4 Things to Know Before You Read mental_floss Presents: Forbidden Knowledge.
1. It’s a collection of historical facts and trivia, to use a word that somewhat unfairly cheapens the content.
2. The overwhelming majority of it consists of short, narrative lists much like this review but with lengthier and more informative entries.
3. You will learn something.
4. It’s compiled by the editors of mental_floss, a magazine that believes information can be presented in a funny and entertaining fashion.
3 Reasons the Book is Called Forbidden Knowledge.
1. Each of the seven chapters centers on one of the Seven Deadly Sins: pride, greed, lust, envy, gluttony, wrath and sloth.
2. The first person thanked in the Acknowledgments is “the Devil for making a book about sins possible.” Following shortly thereafter are such luminaries as Caligula, Nero, Genghis Khan and Atilla and all the Huns.
3. The editors are focusing on the stuff you shouldn’t know, not what you feel you’re supposed to know.
5 of the More Intriguing Topics.
1. “9 Famous Bastards Who Made Their Mark.”
2. “5 Greatest Syphilitics of All Time.”
3. “3 Delicious Animals We Charbroiled into Extinction — and 1 That Tasted Nasty but We Killed It Anyway.”
4. “War, What Is It Good For? Well, 3 Things, Actually.”
5. “5 Inventions Better Than the Remote.”
3 Historical Figures You’ve Probably Never Heard of Who Make an Appearance and Why.
1. Saragon the Great (ca. 2360-2279 BCE), heading the list of “9 Famous Bastards Who Made Their Mark.”
2. Commodus (1651-192 CE), ranked first in “4 World Leaders Who Accomplished Absolutely Nothing”
3. Ethelred the Unready, one of the “5 Laziest Kings of All Time.”
6 Historical Figures Who Make At Least Three Appearances in the Book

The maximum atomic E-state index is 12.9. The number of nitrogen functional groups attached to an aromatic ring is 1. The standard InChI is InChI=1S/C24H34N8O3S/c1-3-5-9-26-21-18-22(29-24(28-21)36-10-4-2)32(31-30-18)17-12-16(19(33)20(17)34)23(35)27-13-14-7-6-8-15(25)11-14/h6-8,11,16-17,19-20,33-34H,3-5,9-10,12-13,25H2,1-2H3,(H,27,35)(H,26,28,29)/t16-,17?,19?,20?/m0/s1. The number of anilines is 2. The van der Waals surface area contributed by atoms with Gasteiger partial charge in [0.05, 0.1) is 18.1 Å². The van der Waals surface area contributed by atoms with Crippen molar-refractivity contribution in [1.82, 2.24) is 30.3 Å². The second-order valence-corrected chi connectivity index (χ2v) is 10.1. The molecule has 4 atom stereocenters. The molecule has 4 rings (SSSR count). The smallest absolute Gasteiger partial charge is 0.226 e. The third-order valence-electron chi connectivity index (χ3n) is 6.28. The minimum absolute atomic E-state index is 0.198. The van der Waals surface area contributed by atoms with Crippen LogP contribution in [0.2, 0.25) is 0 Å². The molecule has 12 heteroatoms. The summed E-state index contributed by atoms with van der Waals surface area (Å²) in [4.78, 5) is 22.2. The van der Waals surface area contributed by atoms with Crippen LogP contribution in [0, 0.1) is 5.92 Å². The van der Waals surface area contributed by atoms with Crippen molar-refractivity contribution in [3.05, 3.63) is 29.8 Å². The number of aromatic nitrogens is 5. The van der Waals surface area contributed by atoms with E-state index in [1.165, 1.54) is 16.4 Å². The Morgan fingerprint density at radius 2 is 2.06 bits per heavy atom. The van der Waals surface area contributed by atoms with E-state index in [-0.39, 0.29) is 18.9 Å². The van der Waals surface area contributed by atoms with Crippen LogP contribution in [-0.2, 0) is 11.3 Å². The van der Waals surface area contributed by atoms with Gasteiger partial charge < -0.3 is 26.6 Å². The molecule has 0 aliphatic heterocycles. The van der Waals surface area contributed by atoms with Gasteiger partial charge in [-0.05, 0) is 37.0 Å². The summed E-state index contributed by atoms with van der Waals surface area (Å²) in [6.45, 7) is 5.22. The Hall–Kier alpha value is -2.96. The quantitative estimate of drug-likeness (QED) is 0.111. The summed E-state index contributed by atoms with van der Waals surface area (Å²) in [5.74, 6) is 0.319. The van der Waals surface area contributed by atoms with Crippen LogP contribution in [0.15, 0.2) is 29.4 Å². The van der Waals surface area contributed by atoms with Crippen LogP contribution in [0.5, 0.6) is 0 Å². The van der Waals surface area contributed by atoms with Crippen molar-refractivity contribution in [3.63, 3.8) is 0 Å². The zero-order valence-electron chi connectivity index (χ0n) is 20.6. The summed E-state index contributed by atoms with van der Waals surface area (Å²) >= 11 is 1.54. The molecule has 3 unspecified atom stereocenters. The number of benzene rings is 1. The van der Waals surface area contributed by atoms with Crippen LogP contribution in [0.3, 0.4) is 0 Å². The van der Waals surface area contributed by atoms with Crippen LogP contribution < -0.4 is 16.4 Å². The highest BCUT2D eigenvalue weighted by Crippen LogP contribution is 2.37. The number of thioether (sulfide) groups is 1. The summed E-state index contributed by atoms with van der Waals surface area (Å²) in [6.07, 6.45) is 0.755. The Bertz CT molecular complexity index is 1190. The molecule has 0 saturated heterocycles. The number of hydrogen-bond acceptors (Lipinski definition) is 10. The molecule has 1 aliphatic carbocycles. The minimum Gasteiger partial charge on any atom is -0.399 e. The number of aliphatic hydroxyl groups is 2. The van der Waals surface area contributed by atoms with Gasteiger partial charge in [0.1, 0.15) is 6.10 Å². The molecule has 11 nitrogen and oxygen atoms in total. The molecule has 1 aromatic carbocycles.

1. Leonardo DaVinci.
3. Alexander the Great.
4. F. Scott Fitzgerald.
5. Joseph Stalin.
6. Genghis Khan.
3 Irritating Aspects of the Book.
1. Stretching topics a bit, such as “6 Servings of Swine: The Worst Pork Barrel Politics Revealed” in the Gluttony chapter.
2. Reading numerous lists in a row can be wearing. Although the magazine also loves lists (such as the “The 20 Most Annoying People in History”), it also incorporates content in a more straightforward narrative style.
3. The effort to combat Irritation 2 with occasional sidebars, such as some individual’s “Horrible-Terrible, No-Good, Very Bad Day” or “Lies Your Mother Told You”, doesn’t work as well as in the magazine and tends to produce segments that do not necessarily fit the theme.
1 Glaring Mistake That Never Should Have Made It Into Print
1. Spelling the names of John and Tom Fogerty of Creedence Clearwater Revival as Fogarty.
4 Handy Uses for this Book.
1. You can pick it up any time you’re looking for something to do, even if only for a couple minutes. (Cross-reference: Item 1, “4 Reasons This Book is Fun to Read” below).
2. Using a few minutes of spare time to gain actual historical knowledge.
3. An entertaining Christmas present for the hard-to-buy-for who might actually read.
4. It might come in handy if you’re ever on a game show requiring knowledge of interesting, arcane or slightly bawdy historical knowledge. Of course, unless you have a wonderful memory, you may want to ask first if you can take the book with you.
4 Reasons This Book is Fun to Read.
1. You can take and read it anywhere, even the bathroom, for which it might be perfectly suited (in terms of available reading time, not content).
2. You need not read it in sequential order. You can can skip around all you want and the odd-numbered pages always tell you which of the Seven Deadly Sins into which you have ventured.
3. Although every fact is true (at least insofar as this reviewer knows), the quirky, humorous and tongue-in-cheek tone proves that learning need not be painful.
4. How many other books can you read that actually call Ben Franklin a “man slut” — twice?